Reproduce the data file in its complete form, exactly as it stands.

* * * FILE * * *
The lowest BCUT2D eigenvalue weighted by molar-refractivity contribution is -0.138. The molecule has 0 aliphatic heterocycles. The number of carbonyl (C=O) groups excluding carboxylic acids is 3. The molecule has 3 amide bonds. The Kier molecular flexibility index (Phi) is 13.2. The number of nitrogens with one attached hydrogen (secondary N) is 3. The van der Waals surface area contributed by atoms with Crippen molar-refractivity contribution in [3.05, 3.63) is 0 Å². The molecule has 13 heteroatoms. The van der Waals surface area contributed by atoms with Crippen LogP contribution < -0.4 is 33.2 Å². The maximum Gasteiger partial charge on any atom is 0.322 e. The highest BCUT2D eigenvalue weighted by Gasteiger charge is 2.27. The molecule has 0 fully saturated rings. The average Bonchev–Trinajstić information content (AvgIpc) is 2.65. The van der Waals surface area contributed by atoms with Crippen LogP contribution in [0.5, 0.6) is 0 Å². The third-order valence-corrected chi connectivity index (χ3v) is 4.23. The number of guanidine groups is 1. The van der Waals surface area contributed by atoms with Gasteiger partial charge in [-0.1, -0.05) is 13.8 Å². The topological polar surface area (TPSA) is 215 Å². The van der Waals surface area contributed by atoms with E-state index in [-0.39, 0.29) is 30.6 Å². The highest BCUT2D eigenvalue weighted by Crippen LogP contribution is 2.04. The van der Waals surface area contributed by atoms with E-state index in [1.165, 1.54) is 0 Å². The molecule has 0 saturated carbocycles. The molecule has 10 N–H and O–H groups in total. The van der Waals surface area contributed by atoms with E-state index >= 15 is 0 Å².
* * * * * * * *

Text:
The lowest BCUT2D eigenvalue weighted by molar-refractivity contribution is -0.138. The molecule has 0 aliphatic heterocycles. The number of carbonyl (C=O) groups excluding carboxylic acids is 3. The molecule has 3 amide bonds. The Kier molecular flexibility index (Phi) is 13.2. The number of nitrogens with one attached hydrogen (secondary N) is 3. The van der Waals surface area contributed by atoms with Crippen molar-refractivity contribution in [3.05, 3.63) is 0 Å². The molecule has 13 heteroatoms. The van der Waals surface area contributed by atoms with Crippen LogP contribution < -0.4 is 33.2 Å². The maximum Gasteiger partial charge on any atom is 0.322 e. The highest BCUT2D eigenvalue weighted by Gasteiger charge is 2.27. The molecule has 0 fully saturated rings. The average Bonchev–Trinajstić information content (AvgIpc) is 2.65. The van der Waals surface area contributed by atoms with Crippen LogP contribution in [0.5, 0.6) is 0 Å². The third-order valence-corrected chi connectivity index (χ3v) is 4.23. The number of guanidine groups is 1. The van der Waals surface area contributed by atoms with Gasteiger partial charge in [-0.1, -0.05) is 13.8 Å². The topological polar surface area (TPSA) is 215 Å². The van der Waals surface area contributed by atoms with E-state index in [-0.39, 0.29) is 30.6 Å². The highest BCUT2D eigenvalue weighted by Crippen LogP contribution is 2.04. The van der Waals surface area contributed by atoms with E-state index in [1.165, 1.54) is 0 Å². The molecule has 0 saturated carbocycles. The molecule has 10 N–H and O–H groups in total. The van der Waals surface area contributed by atoms with E-state index >= 15 is 0 Å².